Dynamics and Diversity in Epistemic Communities

Cailin O’Connor, Justin Bruner

Research output: Contribution to journalArticlepeer-review

15 Scopus citations

Abstract

Bruner (Synthese, 2017, https://doi.org/10.1007/s11229-017-1487-8) shows that in cultural interactions, members of minority groups will learn to interact with members of majority groups more quickly—minorities tend to meet majorities more often as a brute fact of their respective numbers—and, as a result, may come to be disadvantaged in situations where they divide resources. In this paper, we discuss the implications of this effect for epistemic communities. We use evolutionary game theoretic methods to show that minority groups can end up disadvantaged in academic interactions like bargaining and collaboration as a result of this effect. These outcomes are more likely, in our models, the smaller the minority group. They occur despite assumptions that majority and minority groups do not differ with respect to skill level, personality, preference, or competence of any sort. Furthermore, as we will argue, these disadvantaged outcomes for minority groups may negatively impact the progress of epistemic communities.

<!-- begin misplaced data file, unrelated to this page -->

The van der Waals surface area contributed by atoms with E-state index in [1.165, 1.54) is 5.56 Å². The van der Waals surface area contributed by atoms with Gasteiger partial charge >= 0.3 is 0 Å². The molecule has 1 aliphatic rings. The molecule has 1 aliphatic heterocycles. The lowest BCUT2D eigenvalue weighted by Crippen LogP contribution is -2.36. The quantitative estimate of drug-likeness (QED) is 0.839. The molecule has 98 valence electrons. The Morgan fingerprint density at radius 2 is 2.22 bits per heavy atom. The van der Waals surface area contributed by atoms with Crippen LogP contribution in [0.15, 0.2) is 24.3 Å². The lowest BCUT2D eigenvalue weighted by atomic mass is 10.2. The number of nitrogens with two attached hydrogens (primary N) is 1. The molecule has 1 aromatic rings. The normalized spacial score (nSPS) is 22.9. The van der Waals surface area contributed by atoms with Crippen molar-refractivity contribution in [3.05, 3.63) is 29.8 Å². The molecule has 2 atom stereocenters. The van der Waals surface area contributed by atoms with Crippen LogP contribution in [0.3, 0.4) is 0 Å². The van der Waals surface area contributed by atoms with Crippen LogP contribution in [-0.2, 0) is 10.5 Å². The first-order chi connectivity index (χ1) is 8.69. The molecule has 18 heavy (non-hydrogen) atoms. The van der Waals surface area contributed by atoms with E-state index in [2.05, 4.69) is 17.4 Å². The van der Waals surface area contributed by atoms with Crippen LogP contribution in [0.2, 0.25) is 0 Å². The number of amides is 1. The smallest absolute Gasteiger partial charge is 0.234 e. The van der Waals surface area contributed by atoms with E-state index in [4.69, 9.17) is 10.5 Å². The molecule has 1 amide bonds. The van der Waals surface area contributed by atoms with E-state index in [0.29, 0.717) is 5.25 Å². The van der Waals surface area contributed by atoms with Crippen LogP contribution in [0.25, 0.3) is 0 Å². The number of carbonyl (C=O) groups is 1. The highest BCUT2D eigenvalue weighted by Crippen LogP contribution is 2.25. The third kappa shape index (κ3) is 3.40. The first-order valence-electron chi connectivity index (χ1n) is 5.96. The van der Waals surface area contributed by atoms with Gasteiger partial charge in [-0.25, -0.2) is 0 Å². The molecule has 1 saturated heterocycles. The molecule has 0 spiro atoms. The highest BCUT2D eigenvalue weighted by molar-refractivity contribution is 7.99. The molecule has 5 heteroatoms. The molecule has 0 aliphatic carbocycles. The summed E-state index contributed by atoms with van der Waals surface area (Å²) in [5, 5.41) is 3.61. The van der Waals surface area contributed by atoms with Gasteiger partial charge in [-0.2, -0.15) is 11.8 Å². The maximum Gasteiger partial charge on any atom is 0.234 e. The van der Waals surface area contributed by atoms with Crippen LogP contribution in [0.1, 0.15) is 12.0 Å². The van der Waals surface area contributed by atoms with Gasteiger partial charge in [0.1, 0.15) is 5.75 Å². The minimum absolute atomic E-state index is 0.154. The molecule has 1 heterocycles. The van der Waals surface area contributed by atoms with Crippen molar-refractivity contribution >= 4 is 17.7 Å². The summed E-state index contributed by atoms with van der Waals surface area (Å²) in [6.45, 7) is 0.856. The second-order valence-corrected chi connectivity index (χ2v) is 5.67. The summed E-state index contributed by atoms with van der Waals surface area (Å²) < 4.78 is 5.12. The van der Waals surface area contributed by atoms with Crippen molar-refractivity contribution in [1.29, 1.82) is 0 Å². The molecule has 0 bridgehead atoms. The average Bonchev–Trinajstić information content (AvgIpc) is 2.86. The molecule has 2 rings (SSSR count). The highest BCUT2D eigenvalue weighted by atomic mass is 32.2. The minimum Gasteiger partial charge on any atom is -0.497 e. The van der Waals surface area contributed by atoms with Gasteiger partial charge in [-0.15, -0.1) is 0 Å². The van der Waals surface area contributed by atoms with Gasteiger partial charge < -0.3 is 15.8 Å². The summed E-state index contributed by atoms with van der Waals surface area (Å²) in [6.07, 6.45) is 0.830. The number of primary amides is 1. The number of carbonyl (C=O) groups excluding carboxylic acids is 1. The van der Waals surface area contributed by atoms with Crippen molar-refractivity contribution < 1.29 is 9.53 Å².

Original languageEnglish (US)
Pages (from-to)101-119
Number of pages19
JournalErkenntnis
Volume84
Issue number1
DOIs
StatePublished - Feb 15 2019
Externally publishedYes

ASJC Scopus subject areas

  • Philosophy
  • Logic

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